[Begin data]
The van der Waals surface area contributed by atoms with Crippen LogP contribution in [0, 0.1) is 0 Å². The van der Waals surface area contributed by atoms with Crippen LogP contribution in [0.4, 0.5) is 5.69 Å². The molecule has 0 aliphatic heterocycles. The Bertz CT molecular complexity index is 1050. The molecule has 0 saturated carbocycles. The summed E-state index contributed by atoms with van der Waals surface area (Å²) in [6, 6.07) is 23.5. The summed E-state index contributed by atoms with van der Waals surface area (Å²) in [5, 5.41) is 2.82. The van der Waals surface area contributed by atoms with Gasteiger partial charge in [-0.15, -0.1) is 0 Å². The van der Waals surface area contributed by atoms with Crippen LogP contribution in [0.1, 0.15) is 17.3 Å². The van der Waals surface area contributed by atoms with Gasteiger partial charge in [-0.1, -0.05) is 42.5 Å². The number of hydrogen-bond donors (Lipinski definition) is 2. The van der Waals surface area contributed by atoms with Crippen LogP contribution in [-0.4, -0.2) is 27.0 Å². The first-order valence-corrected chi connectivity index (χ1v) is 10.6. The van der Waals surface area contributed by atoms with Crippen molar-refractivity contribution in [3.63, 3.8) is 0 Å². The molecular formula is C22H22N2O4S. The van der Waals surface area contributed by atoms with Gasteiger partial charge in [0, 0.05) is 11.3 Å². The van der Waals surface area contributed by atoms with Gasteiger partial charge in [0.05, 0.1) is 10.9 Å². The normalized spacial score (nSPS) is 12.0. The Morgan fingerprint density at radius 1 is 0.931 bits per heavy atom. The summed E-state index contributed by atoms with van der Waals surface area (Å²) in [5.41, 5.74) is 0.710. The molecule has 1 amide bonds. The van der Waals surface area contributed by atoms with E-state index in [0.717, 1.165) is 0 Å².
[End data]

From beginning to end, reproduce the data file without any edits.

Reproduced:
The van der Waals surface area contributed by atoms with Crippen LogP contribution in [0, 0.1) is 0 Å². The van der Waals surface area contributed by atoms with Crippen LogP contribution in [0.4, 0.5) is 5.69 Å². The molecule has 0 aliphatic heterocycles. The Bertz CT molecular complexity index is 1050. The molecule has 0 saturated carbocycles. The summed E-state index contributed by atoms with van der Waals surface area (Å²) in [6, 6.07) is 23.5. The summed E-state index contributed by atoms with van der Waals surface area (Å²) in [5, 5.41) is 2.82. The van der Waals surface area contributed by atoms with Gasteiger partial charge in [-0.15, -0.1) is 0 Å². The van der Waals surface area contributed by atoms with Crippen LogP contribution in [0.1, 0.15) is 17.3 Å². The van der Waals surface area contributed by atoms with Gasteiger partial charge in [-0.1, -0.05) is 42.5 Å². The number of hydrogen-bond donors (Lipinski definition) is 2. The van der Waals surface area contributed by atoms with Crippen LogP contribution in [-0.4, -0.2) is 27.0 Å². The first-order valence-corrected chi connectivity index (χ1v) is 10.6. The van der Waals surface area contributed by atoms with Crippen molar-refractivity contribution in [3.63, 3.8) is 0 Å². The molecular formula is C22H22N2O4S. The van der Waals surface area contributed by atoms with Gasteiger partial charge in [0, 0.05) is 11.3 Å². The van der Waals surface area contributed by atoms with Gasteiger partial charge in [0.05, 0.1) is 10.9 Å². The normalized spacial score (nSPS) is 12.0. The Morgan fingerprint density at radius 1 is 0.931 bits per heavy atom. The summed E-state index contributed by atoms with van der Waals surface area (Å²) in [5.41, 5.74) is 0.710. The molecule has 1 amide bonds. The van der Waals surface area contributed by atoms with E-state index in [0.717, 1.165) is 0 Å².